4. Steve Jobs – I should clarify that just because new sites launch every day, doesn’t necessarily mean that ad revenues per site will fall across the board. What it does mean is that the smallest or weakest will die off, like they always have.

    The biggest or strongest can keep growing (translation: YouTube, Facebook, MySpace, etc.). This assumes, of course, that the market potential of the site has not been reached, and ignores economic cycles.

    It works the same way on broadcast television. Just because ten new shows are released doesn’t mean that every show experiences a decline in viewers. The most successful shows can continue to enjoy their audience base, while some of the small fish (translation: those in the long tail) will vanish.

  5. I think there are a number of things going on here.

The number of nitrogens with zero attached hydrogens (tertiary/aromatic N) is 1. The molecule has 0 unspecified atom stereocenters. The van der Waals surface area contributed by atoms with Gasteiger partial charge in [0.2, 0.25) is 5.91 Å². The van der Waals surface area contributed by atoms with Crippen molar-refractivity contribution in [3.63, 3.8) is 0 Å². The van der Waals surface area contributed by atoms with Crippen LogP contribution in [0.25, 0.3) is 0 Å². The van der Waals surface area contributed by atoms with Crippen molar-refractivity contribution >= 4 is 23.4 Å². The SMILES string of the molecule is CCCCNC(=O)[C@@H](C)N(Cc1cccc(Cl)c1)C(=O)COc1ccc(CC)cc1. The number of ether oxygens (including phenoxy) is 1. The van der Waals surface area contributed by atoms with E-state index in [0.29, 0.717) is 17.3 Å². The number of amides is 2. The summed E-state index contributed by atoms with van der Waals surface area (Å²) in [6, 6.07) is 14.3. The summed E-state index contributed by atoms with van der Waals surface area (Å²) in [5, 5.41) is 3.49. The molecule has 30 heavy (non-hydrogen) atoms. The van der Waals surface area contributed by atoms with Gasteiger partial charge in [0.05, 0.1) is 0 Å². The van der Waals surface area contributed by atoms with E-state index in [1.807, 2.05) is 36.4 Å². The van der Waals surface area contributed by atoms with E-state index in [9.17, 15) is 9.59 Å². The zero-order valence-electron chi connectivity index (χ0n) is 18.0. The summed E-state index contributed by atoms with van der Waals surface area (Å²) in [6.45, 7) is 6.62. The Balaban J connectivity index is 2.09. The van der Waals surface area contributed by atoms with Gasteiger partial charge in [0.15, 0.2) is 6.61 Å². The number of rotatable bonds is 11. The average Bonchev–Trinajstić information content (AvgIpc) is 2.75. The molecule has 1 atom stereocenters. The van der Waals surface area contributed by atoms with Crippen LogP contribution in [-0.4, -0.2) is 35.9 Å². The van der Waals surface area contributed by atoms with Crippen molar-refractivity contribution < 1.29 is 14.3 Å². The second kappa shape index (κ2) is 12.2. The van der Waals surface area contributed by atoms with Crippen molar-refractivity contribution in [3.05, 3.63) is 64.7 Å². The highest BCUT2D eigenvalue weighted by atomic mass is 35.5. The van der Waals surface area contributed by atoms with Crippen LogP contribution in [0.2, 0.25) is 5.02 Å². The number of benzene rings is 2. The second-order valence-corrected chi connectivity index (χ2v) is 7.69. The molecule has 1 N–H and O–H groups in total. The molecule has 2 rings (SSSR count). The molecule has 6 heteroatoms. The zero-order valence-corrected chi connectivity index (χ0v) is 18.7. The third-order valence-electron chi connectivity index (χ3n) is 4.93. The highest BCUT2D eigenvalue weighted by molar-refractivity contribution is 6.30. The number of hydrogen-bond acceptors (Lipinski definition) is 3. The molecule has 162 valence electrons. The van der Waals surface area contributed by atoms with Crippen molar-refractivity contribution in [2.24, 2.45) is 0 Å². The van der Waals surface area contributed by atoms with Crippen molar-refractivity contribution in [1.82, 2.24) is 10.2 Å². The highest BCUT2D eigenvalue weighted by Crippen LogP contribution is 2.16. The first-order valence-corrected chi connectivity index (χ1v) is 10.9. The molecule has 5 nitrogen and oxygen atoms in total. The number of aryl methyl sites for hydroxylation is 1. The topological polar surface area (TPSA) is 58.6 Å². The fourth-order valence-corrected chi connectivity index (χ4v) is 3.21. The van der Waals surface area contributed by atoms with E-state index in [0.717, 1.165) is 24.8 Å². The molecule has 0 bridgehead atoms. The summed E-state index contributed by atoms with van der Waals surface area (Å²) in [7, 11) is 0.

First ad revenue will move online because people are spending more time there, and there is still significant ad time and revenue that can shift form mediums like TV to the web. The people make it attractive to advertisers, the money to publishers.

    That said the web has some distinct issues to address – ad density is not as great as say a newspaper, and it does not occupy the entire channel as ads do on radio and TV. Sure it brings interactivity and recommendation but those also come with privacy concerns and in some cases (say Beacon) unproven results.

    Web Video will result in profound changes in advertising – and I expect a reappearance of branded entertainment (soaps) and more subtle advertising and recommendations methods such as product placement – because they fit the message right in the content.